If my life as a Christian isn’t transformed and lived differently because of Jesus’ love for me, than why bother to believe in him and follow him?
My daily reading from the Life Application Study Bible says “there is more to Christian living than loving other Christians. We must be responsible in all areas of our life.” It is a reminder that we do need to treat our fellow followers with love, as well as all those who cross our paths. If we can’t start in our own families and with the people closest to us, how can we share Jesus with those who don’t yet know him? How can we model grace and mercy for others if we aren’t willing to show these principles to the ones sitting in church with us? How do we build Christian leaders in secular jobs if the examples we have in Christian organizations are no better than those outside?
I am far from perfect and I do look to Christians around me to see how they live out their lives. I want to see how they are motivated to live transformed lives and what they do in uncomfortable or tough situations. I look to our leaders in the Christian community to be examples of love, mercy, and respect for others in lower stations of life or in need of healing and forgiveness. I find hope for change in the Bible I read and I pray that I will be a better leader; but I need good examples. I am thankful that while I have seen some pretty bad examples lately, I have seen some pretty great ones too.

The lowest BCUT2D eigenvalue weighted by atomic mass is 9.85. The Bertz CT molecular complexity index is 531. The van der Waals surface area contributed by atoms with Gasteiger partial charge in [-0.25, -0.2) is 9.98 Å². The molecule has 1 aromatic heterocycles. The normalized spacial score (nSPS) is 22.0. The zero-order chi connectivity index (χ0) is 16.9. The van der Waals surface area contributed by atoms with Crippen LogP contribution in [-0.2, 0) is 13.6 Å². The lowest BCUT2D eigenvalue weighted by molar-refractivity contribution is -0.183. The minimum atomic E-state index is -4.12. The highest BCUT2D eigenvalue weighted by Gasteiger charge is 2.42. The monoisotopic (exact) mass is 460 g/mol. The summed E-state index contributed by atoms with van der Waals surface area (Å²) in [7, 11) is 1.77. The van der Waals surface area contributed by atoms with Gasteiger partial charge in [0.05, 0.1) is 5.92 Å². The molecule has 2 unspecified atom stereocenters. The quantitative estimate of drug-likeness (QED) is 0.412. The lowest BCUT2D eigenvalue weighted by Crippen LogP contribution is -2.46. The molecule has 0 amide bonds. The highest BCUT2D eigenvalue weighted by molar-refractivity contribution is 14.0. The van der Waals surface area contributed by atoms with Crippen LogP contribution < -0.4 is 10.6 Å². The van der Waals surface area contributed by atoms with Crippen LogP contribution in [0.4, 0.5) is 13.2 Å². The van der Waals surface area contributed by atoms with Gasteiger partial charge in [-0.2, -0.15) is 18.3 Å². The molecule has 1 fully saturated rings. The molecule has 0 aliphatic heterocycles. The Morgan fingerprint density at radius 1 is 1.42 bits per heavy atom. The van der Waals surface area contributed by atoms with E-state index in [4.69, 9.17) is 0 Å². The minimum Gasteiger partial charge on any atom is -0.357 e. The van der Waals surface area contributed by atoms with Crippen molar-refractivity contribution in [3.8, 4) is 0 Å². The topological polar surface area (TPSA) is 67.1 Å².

I am thankful for dear friends who know I am a work in progress and who forgive me when I screw up or disappoint them when I make a bad choice. I am thankful when they call me on my behavior and inspire me to do better. I am thankful that there are leaders in my community that I can learn from as I grow in my leadership role. I am thankful for preachers in my church who share the truth of the Gospel and make me squirm a little in my seat. They motivate me to grow. I am thankful that Jesus still loves me and still forgives me when I mess up and then gently guides me back on the right path. I am thankful for grace and mercy and hope I pass that on.
My prayer is that in my comings and goings today I be an example of the love and forgiveness of Jesus and that those I come in contact with see I am transformed because of him. May you too be transformed by his forgiveness and may you too be an example.